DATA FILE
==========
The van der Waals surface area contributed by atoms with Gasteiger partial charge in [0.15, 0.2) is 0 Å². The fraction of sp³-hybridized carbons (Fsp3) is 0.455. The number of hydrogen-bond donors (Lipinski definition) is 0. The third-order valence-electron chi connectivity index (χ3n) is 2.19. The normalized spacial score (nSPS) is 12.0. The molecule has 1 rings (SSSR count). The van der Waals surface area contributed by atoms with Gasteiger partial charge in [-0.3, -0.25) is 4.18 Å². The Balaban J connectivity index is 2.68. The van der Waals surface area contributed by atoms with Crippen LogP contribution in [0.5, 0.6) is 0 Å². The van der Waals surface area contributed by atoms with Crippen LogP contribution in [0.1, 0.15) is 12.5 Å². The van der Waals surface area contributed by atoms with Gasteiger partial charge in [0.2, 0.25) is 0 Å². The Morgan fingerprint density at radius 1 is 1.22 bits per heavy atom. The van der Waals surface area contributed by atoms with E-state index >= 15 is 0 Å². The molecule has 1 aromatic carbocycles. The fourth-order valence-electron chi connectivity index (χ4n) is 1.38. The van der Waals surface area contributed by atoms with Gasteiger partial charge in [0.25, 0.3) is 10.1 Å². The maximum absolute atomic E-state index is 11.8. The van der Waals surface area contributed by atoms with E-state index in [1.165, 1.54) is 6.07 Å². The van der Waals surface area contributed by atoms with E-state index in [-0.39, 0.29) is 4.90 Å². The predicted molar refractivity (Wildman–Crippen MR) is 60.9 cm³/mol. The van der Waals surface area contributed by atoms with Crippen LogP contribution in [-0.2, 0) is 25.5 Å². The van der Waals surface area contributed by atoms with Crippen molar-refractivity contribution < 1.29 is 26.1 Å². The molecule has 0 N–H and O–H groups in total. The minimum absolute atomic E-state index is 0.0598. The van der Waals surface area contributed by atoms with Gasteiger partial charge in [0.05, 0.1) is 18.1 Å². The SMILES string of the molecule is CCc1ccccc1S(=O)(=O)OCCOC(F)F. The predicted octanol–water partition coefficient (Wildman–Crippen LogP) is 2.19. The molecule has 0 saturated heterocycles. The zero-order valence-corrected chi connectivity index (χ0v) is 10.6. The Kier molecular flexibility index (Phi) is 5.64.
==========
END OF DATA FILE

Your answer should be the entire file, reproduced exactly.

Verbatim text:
The van der Waals surface area contributed by atoms with Gasteiger partial charge in [0.15, 0.2) is 0 Å². The fraction of sp³-hybridized carbons (Fsp3) is 0.455. The number of hydrogen-bond donors (Lipinski definition) is 0. The third-order valence-electron chi connectivity index (χ3n) is 2.19. The normalized spacial score (nSPS) is 12.0. The molecule has 1 rings (SSSR count). The van der Waals surface area contributed by atoms with Gasteiger partial charge in [-0.3, -0.25) is 4.18 Å². The Balaban J connectivity index is 2.68. The van der Waals surface area contributed by atoms with Crippen LogP contribution in [0.5, 0.6) is 0 Å². The van der Waals surface area contributed by atoms with Crippen LogP contribution in [0.1, 0.15) is 12.5 Å². The van der Waals surface area contributed by atoms with Gasteiger partial charge in [0.2, 0.25) is 0 Å². The Morgan fingerprint density at radius 1 is 1.22 bits per heavy atom. The van der Waals surface area contributed by atoms with E-state index >= 15 is 0 Å². The molecule has 1 aromatic carbocycles. The fourth-order valence-electron chi connectivity index (χ4n) is 1.38. The van der Waals surface area contributed by atoms with Gasteiger partial charge in [0.25, 0.3) is 10.1 Å². The maximum absolute atomic E-state index is 11.8. The van der Waals surface area contributed by atoms with E-state index in [1.165, 1.54) is 6.07 Å². The van der Waals surface area contributed by atoms with E-state index in [-0.39, 0.29) is 4.90 Å². The predicted molar refractivity (Wildman–Crippen MR) is 60.9 cm³/mol. The van der Waals surface area contributed by atoms with Crippen LogP contribution in [-0.2, 0) is 25.5 Å². The van der Waals surface area contributed by atoms with Crippen molar-refractivity contribution < 1.29 is 26.1 Å². The molecule has 0 N–H and O–H groups in total. The minimum absolute atomic E-state index is 0.0598. The van der Waals surface area contributed by atoms with Gasteiger partial charge in [0.05, 0.1) is 18.1 Å². The SMILES string of the molecule is CCc1ccccc1S(=O)(=O)OCCOC(F)F. The predicted octanol–water partition coefficient (Wildman–Crippen LogP) is 2.19. The molecule has 0 saturated heterocycles. The zero-order valence-corrected chi connectivity index (χ0v) is 10.6. The Kier molecular flexibility index (Phi) is 5.64.